For the past 12 years, I have vigorously advocated for education reform and property tax relief. Time after time, I have tried to educate my colleagues on the unfairness and unsustainability of the current system, and have pleaded for comprehensive reform. Yet, time and again, my pleas have been dismissed by the legislative leaders.

Interestingly, this past biennium started out quite differently.

In fact, for the first two months of the session, I commended the Vermont House leadership and the Ways and Means Committee for working earnestly on meaningful reform to our education funding system in order to create a sustainable system and provide long-term property tax relief to Vermonters.

Specifically, as they were developing their initial proposal, one of the stated goals was to connect more Vermonters, better, to their spending decisions - a goal I have had through my years in the House.

I was very sorry, therefore, that the bill that eventually emerged from the committee and passed the House was a shadow of its former self, in that it did little to nothing to either reconnect people to their votes and spending decisions, or bring property tax relief to Vermont families and businesses.  For that reason, I made a valiant attempt on the House floor to make substantive changes to the education funding system that would have done both of those.  While that amendment was defeated, I was pleased that it garnered the attention of House members and provided greater opportunity for those members to learn more about the flaws of our current system.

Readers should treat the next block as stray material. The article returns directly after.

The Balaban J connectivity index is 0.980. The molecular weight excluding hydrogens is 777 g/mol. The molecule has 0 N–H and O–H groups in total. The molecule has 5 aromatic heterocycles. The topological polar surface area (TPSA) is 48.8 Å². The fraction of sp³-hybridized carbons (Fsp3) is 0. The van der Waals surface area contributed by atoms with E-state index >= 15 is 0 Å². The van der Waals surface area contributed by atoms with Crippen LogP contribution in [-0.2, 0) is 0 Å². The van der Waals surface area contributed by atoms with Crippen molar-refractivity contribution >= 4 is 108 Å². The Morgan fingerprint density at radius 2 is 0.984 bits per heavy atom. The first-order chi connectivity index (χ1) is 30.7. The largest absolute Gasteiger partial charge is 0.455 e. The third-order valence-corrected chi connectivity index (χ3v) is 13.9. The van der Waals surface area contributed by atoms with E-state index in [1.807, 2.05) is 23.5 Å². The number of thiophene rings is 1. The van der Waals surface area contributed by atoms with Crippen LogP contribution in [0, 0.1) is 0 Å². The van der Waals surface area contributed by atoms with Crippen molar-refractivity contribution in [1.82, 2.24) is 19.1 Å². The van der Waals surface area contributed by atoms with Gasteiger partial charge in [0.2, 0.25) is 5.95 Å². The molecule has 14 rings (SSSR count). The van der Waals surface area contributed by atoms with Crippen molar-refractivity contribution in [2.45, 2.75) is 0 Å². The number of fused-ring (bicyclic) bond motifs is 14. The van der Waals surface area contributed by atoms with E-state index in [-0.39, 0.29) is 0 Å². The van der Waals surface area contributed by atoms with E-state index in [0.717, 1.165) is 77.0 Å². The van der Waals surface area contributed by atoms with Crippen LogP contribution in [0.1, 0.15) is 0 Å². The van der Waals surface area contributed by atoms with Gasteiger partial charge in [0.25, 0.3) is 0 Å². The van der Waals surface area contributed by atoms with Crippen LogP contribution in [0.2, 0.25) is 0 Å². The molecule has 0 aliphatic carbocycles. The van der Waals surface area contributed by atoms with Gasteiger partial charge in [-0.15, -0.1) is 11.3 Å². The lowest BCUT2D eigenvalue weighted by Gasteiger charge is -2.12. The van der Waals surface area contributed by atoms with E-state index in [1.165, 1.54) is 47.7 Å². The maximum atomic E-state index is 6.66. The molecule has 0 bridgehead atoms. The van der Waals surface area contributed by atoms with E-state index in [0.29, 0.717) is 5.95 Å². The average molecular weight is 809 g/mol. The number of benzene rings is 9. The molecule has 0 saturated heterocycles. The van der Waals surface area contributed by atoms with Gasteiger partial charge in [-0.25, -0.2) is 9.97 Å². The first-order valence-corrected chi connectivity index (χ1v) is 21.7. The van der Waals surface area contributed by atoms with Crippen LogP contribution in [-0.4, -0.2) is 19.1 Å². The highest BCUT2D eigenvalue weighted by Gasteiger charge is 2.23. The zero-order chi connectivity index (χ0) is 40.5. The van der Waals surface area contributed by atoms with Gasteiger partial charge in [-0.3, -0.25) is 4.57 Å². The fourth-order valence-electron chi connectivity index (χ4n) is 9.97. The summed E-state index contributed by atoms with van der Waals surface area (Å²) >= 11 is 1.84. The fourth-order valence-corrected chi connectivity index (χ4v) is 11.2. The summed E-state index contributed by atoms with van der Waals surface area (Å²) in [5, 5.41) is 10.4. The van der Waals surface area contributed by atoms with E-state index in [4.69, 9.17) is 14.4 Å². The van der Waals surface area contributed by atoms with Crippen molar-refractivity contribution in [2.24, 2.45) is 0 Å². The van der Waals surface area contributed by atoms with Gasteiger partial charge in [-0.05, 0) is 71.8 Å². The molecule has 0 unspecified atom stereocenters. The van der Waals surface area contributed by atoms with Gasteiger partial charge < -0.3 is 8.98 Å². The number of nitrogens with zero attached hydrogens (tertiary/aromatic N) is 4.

In the end, as the tax bill progressed through the end of the session, the meaningful education funding system reform for which I had hoped never materialized.

So, where do we go from here?

I believe strongly that having more Vermonters better connected to their education spending decisions is the only way we will be able ensure spending sustainability and long-term property tax relief.  I am also hopeful that the discussions we had this past year in the House will lead to more agreement and understanding that the system is broken and beyond repair.  More importantly, I am hopeful it leads to the realization that the only way we will achieve true sustainability in the program and long-term property tax relief is to create a system in which more Vermonters are connected, better, to their spending decisions; that as many Vermonters as possible have skin in the game - even the modest amounts I suggested in my amendment.

Rest assured I will continue my vigorous advocacy for just that in the 2018-2019 legislative biennium.